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ABQ Journal

Carrie Paxson, left, a labor and delivery nurse at Lovelace Women’s Hospital Birthing Center, assists new parents Paola and Eliceo E.J. Canastu with their son, Abbimael. About 300 babies are delivered there each month, says Sheri Milone, the hospital’s chief executive officer, not pictured. (Pat Vasquez-Cunningham/Journal)

More than 30 years ago, Jeanne Thomas was a young doctor working at a hospital in San Francisco when the male attending surgeon took a breast cancer patient in for surgery in what seemed like hit-or-miss.

“Back then, they didn’t give women choices and women didn’t know if they’d wake up with their breast or not, which today sounds barbaric,” says Thomas, now a surgeon at Lovelace Women’s Hospital in Albuquerque.

In addition, the public is more aware of women’s health issues and women themselves are demanding that health-care organizations respond to their needs.

“I’ve been in practice 30 years, and they didn’t have a breast cancer awareness month back then,” says Thomas. “There are a number of breast care centers in the state, and I don’t think any of them were here 15 years ago.”

The fact that Lovelace has a Women’s Hospital, the only one in the state, speaks volumes about the emphasis on services geared to women.

Likewise, Presbyterian Healthcare Services and University of New Mexico Hospital have expanded services to women, and now far more high-tech diagnostic and treatment tools are available for women across the state.

And that’s not all. Far more women are choosing to play key roles in the field as physicians, nurse midwives and nurse practitioners, to name a few.

Still, with all the progress made in women’s health care, access remains a problem, particularly in rural parts of the state, and especially among Hispanic and Native American women, says Dr. Cheryl Willman, CEO and director of the UNM Cancer Center.
 
The real challenge for health care in New Mexico is access, says Dr. Cheryl Willman, CEO and director of the UNM Cancer Center, which has established a statewide cancer network. “People are being diagnosed too late because they lack insurance and live far from providers.” (Jim Thompson/Albuquerque Journal.)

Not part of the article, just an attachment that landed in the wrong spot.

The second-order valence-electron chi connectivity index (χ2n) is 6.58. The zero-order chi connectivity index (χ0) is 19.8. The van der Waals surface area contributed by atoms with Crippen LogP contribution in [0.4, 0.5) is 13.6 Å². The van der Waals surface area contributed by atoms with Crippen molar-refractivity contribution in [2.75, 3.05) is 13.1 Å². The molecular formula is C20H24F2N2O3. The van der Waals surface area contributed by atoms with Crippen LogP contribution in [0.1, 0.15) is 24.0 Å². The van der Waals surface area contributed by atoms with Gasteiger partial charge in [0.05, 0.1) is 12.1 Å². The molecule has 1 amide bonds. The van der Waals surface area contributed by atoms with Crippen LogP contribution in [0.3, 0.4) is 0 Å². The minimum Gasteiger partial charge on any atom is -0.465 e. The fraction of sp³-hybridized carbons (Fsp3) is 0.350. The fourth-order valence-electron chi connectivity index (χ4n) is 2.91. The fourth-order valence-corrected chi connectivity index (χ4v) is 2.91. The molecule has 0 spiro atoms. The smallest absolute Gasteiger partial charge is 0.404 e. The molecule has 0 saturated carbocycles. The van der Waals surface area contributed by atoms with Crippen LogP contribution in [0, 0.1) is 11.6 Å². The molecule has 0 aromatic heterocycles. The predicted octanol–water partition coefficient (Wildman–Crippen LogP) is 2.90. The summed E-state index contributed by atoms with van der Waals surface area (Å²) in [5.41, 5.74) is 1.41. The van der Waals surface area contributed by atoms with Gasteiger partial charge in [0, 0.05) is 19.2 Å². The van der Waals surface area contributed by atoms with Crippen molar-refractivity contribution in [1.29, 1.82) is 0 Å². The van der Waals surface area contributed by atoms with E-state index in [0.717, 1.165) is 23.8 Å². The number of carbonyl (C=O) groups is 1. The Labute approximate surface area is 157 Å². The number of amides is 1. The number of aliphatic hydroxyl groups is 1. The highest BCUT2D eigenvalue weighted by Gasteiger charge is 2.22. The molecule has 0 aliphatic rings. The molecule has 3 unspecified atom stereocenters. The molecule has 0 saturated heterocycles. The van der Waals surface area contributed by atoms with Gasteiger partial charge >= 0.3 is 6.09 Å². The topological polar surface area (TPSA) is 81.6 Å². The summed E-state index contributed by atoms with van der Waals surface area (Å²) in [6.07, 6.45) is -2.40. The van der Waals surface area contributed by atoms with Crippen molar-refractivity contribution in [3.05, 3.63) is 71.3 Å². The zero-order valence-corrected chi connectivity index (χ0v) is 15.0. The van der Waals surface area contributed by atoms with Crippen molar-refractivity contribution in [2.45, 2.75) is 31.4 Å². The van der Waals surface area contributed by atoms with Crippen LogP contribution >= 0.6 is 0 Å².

In addition, women remain under-represented nationwide in top leadership roles in hospitals, medical schools and health-care organizations, she says.

The decision-makers

When it comes to who chooses the health-care provider for a family, it’s more often women. That was a big factor in the rebranding of the Northeast Heights Medical Center in 2004 as Lovelace Women’s Hospital, says Sheri Milone, the hospital’s chief executive officer.

For that reason, the hospital’s look and feel — not just its services and programs — intentionally target women.

“Women look at things like the attitude of the providers, the look of the place, the color, the feel, how our employees and medical staff treat them,” Milone says. “Women are more in tune with that than men for whatever reason, so we designed Lovelace Women’s Hospital to be a place that women want to come back to for more services.”

The hospital’s obstetrics program is still its largest, offering birthing rooms that have a “home-like feel for delivery,” as well as water delivery options and natural birthing options. About 300 babies are delivered there each month, or about 3,600 a year, making it one of the largest birthing centers in New Mexico, Milone says.

The hospital also has a breast care center and is the only one to offer a micro vascular breast reconstruction procedure known as deep inferior epigastric perforator, or DIEP flap, which reshapes a new breast using fat and skin from the abdominal area while leaving the abdominal muscle intact.